1st paper

1st paper - SinzianaVelicescu FirstClassPaper October6,2008

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First Class Paper October 6, 2008 Being Messed With: A Reflection In Andrew Bennett and Nicholas Royle’s Introduction to Literature, Crticism, and Theory , many subjects of analysis can be deemed The chapter titled “The Tragic” in Bennett and Royle’s book (B&R) is dreadfully unsettling due to the consequences of sympathizing with the so-called tragic hero in literature. A tragedy requires certain elements in order to achieve its psychological goal on the reader: the protagonist must have the noble characteristics of a hero but also must possess tragic flaws that lead to his inevitable yet unjust destruction. Furthermore, the death or destruction of the tragic hero must be synonymous with an apocalypticism, or revelation, in which the reader questions his or her own death and the destruction of society in response to the tragedy presented. A quote in B&R that encompasses the effects of tragedy states that, “Tragedy is offensive, it generates disunity and exposes disharmony. Like psychoanalytic theory, tragedy makes the unconscious public. It leaves us uncertain about our very identities, uncertain about how we feel, about what has happened to us” (106). This quote alone touches on three ways in which tragedy causes one to question oneself and the world in general. Firstly, the idea of disunity and disharmony relates to a chaotic feeling of meaningless that overcomes the reader. The unavoidability of destruction in one’s own world is revealed through the protagonist’s situation and a life of senselessness as well as a life without a God (or gods) becomes apparent as the reader gets the sense that there is no end to life except for the endlessness of violence and terror that occurs in the world. The second point made in the quote above compares tragedy to psychoanalytic theory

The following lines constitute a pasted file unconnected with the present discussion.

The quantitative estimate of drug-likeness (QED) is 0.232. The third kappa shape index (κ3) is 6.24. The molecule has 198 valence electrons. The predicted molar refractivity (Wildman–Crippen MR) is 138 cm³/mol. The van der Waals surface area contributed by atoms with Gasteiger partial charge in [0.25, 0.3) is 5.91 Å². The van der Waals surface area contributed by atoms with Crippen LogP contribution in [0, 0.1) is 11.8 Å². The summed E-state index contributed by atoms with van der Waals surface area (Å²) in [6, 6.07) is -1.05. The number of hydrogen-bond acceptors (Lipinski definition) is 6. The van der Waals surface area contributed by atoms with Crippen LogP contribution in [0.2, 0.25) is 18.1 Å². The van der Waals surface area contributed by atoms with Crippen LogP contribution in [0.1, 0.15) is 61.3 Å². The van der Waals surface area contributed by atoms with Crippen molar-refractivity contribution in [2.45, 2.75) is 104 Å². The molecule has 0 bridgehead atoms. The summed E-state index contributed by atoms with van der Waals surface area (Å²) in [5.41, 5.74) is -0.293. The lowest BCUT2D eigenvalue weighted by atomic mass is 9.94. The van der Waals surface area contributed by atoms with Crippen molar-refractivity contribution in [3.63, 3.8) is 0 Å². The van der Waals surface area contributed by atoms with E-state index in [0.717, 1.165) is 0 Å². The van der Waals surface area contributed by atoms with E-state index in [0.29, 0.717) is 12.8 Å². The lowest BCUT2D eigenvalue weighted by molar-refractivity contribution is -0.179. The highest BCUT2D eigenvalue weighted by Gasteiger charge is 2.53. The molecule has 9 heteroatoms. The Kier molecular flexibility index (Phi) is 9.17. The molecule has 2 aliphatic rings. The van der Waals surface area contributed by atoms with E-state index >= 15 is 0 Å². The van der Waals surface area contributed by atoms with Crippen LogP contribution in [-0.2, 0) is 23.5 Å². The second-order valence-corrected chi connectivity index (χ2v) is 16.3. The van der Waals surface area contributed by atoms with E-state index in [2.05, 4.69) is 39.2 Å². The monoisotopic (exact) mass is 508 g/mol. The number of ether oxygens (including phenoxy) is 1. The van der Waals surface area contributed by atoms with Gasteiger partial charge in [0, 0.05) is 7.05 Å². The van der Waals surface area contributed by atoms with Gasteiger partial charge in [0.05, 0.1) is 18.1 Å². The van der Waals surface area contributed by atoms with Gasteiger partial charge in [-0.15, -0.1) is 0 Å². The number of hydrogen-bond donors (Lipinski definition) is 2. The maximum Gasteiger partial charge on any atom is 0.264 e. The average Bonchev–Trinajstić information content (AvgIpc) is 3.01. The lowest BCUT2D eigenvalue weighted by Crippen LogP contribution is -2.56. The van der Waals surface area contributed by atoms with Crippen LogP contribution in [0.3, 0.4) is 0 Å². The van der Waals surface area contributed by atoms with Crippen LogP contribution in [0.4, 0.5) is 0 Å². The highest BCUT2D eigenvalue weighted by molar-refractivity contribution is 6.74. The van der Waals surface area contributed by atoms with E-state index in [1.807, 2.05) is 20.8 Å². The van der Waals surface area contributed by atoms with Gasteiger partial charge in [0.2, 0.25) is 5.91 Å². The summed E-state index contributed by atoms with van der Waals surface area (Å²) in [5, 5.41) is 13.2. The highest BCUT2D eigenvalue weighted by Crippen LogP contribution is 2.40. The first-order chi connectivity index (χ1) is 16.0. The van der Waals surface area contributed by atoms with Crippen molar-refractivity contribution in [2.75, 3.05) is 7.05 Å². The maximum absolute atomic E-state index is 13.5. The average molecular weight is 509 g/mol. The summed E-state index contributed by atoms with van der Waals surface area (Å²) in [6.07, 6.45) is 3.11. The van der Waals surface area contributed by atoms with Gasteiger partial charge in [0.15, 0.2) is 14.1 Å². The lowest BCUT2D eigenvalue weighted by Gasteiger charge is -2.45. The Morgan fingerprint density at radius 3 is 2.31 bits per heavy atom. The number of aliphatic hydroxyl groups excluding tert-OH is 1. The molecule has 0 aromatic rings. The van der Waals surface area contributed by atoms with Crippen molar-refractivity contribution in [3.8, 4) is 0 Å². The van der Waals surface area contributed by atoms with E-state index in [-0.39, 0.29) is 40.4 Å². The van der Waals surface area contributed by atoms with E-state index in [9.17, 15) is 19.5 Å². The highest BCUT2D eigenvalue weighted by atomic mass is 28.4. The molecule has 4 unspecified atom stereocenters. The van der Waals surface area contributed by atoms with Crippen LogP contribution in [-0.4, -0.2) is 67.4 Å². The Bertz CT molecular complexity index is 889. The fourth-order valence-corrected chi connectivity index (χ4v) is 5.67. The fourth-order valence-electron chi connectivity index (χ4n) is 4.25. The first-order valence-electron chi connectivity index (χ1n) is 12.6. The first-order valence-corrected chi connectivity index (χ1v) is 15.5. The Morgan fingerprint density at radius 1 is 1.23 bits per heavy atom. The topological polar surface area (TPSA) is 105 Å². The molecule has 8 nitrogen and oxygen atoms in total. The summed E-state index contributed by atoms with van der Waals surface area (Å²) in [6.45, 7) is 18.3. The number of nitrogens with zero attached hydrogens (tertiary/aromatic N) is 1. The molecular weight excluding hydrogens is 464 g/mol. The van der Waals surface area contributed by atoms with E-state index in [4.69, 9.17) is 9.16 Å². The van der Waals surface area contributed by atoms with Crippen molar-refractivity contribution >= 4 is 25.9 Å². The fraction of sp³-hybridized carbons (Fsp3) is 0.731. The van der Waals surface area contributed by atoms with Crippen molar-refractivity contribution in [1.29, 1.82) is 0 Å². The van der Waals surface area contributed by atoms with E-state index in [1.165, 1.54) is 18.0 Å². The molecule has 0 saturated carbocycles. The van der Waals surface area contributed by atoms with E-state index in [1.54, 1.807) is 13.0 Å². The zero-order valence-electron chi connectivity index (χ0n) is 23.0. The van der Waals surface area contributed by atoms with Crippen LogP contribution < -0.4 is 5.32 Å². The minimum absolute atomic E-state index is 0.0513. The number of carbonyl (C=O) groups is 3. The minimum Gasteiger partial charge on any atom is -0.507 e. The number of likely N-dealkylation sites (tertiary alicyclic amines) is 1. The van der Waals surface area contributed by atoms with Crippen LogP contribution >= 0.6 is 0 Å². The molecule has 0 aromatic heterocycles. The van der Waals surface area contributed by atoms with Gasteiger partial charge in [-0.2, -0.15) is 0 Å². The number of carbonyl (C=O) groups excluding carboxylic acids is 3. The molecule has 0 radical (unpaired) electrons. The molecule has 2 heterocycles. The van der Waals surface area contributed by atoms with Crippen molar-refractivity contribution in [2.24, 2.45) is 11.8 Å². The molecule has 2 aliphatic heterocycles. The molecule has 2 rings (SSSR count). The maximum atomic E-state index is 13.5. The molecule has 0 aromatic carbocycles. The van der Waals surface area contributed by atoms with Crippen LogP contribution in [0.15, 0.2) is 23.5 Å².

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1st paper - SinzianaVelicescu FirstClassPaper October6,2008

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